Unlike DavidsTea, which has had to deal with store closings (and declining sales) during the pandemic, Firebelly will follow Casper and Blue Apron’s lead by bypassing stores and serving customers directly online. While Segal doesn’t rule out the possibility of future “store-level experiences”, he believes “stores are going to become more of the discovery hub, but less of the distribution point” for retailers like his.

Segal seems to genuinely believe that Firebelly offers “premium teas made with modern life in mind,” another line from the company. Modern living, in this case, emphasizes sustainability (Segal boasted of its “Ziploc compostable bags”) and a design that appeals to the millennial aesthetic of Instagram (the tea boxes from the company are designed to look like books on a shelf with Instagrammable colors).

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The company’s tea boxes are designed to look like books on a shelf with Instagram colors. (Credit: Kate Ince)

“This is designed with an aesthetic that you want to showcase,” Segal said. “I think it fits the way of life today.

Looking at direct-to-consumer sales, sustainability, design and technology comes with a certain sense of obligation. (“You’d better learn how to use technology intelligently regardless of your business,” Segal said at one point.) In the startup economy, every entrepreneur needs to be heard to say they’re running a business. technology company. This is what rich venture capitalists want.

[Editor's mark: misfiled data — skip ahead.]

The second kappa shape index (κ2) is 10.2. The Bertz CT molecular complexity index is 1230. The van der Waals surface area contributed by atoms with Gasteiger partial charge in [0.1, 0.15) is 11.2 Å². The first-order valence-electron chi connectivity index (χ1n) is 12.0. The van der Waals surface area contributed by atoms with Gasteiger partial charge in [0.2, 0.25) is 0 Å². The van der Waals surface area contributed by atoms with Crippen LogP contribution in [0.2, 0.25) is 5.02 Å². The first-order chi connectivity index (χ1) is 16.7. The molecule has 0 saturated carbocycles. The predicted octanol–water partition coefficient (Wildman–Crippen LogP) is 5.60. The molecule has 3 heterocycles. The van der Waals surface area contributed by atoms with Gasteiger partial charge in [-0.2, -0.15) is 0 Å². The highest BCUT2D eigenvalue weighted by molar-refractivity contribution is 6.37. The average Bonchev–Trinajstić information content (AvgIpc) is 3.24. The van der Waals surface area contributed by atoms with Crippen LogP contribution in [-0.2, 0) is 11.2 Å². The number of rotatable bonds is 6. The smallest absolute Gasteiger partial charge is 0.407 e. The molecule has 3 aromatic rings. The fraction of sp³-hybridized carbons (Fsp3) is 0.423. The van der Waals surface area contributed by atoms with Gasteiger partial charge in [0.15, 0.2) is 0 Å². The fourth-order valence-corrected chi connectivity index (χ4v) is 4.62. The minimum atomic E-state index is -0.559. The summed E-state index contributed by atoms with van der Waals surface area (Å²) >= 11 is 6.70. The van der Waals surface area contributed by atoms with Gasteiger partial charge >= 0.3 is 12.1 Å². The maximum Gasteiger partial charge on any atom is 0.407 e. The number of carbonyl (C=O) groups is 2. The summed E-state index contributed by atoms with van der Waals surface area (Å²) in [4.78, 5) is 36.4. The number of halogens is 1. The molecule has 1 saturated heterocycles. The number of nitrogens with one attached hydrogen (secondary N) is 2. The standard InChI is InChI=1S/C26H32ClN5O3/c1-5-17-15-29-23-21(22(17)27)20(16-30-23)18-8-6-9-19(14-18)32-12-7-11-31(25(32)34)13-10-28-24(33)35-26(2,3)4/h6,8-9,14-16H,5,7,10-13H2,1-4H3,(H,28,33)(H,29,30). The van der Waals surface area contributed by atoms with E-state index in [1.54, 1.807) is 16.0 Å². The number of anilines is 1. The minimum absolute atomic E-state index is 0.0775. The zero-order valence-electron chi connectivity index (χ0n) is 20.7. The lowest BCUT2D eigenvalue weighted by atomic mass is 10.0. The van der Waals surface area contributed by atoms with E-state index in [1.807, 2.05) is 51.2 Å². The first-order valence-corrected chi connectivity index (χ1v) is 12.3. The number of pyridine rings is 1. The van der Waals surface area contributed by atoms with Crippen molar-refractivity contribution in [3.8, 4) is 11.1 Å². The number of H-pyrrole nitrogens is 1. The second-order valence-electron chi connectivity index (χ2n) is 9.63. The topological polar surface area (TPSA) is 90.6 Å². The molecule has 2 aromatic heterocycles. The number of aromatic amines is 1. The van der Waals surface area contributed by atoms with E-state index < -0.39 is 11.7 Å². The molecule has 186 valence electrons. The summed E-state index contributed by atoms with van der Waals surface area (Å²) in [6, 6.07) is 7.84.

In the middle of our conversation, Segal said he believes rituals have become more important in recent years as lives around the world move inside the house due to the global pandemic. More workers than ever are working where they rest and are struggling to transition at the end of the day to a more relaxed state of mind, including Segal. He thinks a ceremonial drink to top off the day can help.

“There is something good about rituals, and I think tea can be a part of it,” Segal said. Then he added, “And, you know, we can deliver that in a direct online experience to the consumer.”

The project is currently self-funded by Segal and Finkelstein, but it’s not hard to imagine that investors will soon come and claim.